Date: Tue, 19 Aug 2003 18:52:31 -0400
From: Timothy Jon Phillips <>
Subject: Re: [TPIN] Over practicing?

I agree with Paul... Arm Pressure is the culprit here. Many people on this list (old timers :) have heard and asked for an update on my "change" of blowing habits when I have something to share. This is as good a time as any. All this is sheer conjecture based on my studies with many people and adventures in trying to improve my own playing. I apologize in advance for dropping names here...

Back pressure is critical to a trumpet player operating efficiently. A clue to this is the recent thread on mutes and specifically the silent brass and their affect on the players "feel". Having been a player at one time that possessed certain abilities, then lost them, now regaining them (with the help/inspiration/instruction of Jon Faddis, Jim Manley and the writings of The Tasteebros), I have noticed that when things are working the best for me now, the back pressure I feel is at the chops. There are invariably people who will argue over closed vs open aperture, but I am now convinced that the first point of resistance to the airstream, is the lips (direct quote from another teacher, Arnold Jacobs). The feeling I get is blowing against the lips, not the horn, not blowing through the horn. Lips together, corners firm, middle loose (not that we can think about these things when playing music). The small vibrating surface (or in deference to the other camp, the small undulating opening between the lips) used in trumpet playing affords for only a small amount of air to pass (in comparison to a tuba for example). Getting control of this effect is critical - which is the WHY behind the forward to the Clarke Technical Studies book. Most trumpet players force way too much air through lips, forcing them farther apart than necessary to allow the air to get out. This then forces the player to use arm pressure (or even more air pressure) to reseal them (read mash them together) so they can vibrate (or create the closed end of the resonator).

The other thing that makes me think is the old story of Doc Severinsen being able to play a double C with the trumpet suspended from a string. Obviously, the weight of the trumpet against the lips is sufficient to create a seal (ergo it doesn't require that you blow down walls to do it). His corners are firm and the buzz totally focused. Faddis once said "Now that you have the lips together and forward, try to do this while keeping them out of the mouthpiece". Sounds very much like the same approach.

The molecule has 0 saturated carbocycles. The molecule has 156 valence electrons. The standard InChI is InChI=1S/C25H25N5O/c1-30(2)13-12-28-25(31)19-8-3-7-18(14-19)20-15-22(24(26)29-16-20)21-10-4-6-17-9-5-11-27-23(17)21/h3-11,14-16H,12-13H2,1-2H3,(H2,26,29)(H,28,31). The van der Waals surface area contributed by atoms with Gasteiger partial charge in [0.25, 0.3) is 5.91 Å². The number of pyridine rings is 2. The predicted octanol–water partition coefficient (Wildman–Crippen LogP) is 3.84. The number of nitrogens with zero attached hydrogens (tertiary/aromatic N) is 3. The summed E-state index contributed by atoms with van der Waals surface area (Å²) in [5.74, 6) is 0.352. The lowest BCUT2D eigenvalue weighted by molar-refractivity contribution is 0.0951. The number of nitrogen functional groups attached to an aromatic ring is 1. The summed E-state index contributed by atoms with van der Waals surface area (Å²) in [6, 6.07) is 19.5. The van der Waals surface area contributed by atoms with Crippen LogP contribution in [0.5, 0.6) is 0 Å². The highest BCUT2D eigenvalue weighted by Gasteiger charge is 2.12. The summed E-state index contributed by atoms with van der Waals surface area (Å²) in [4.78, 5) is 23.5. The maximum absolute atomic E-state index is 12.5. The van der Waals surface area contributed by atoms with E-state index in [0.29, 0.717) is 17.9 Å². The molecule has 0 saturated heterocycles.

We all do slight variations on this to play, but it has made a tremendous difference to me to back off the blowing and concentrate on the closed slightly-puckered lips in practice and warming up. My best advice to your son would be to play very softly for a while - especially when warming up. He must allow the notes to speak instead of forcing them out. The first couple warm-ups with this will take time and patience. If he's used to blowing his brains out, this will be very difficult. Our bodies get convinced that we have to do a certain set of things in order to play. They revert to what feels natural (whether it is or not a natural approach is very arguable), and call it "the way they play". I am here to tell you, that sometimes that's not best. Every time I pick up the horn to play now, it doesn't feel natural to me yet... but it sounds a whole heck of a lot better and is a whole lot easier to do. The body's firmware to be reprogrammed so that a new set of actions and reactions occur when we play.

Easy signs - air before the sound - especially on soft attacks. Air in the sound during articulations. Air or "gravel" in the sound in general. This is wasted effort! Bad analogy, but just like a string on a guitar, the lips should respond to even the slightest energy on them (plucking on a string, air on the lips).

As always... YMMV. I expect people to disagree, and that's fine. This is just one poor sucky trumpet player's opinion. I hope your son or someone finds this effort from me useful in some fashion.


Practice doesn't necessarily make perfect, but it will help make permanent! Practicing the wrong thing, or the wrong way, is just a waste of time at best - and practicing mistakes at worst.

Wendy Hayes wrote:
Hi all-
I'm a parent of a high school trumpet player. I've learned a lot from all of you and forward the stuff of interest to my son. I know this has been discussed before but I was wondering if somebody could help. Dan came back from music camp where he practiced a ton and sounded good. He's doing something wrong because he also had a very noticeable ring indent, not just the minor one that goes away. He's not in pain but he can't play as well as he was and is worried that he may have seriously hurt himself. He will be seeing his trumpet instructor later in the week but was wondering if anybody here had any advise.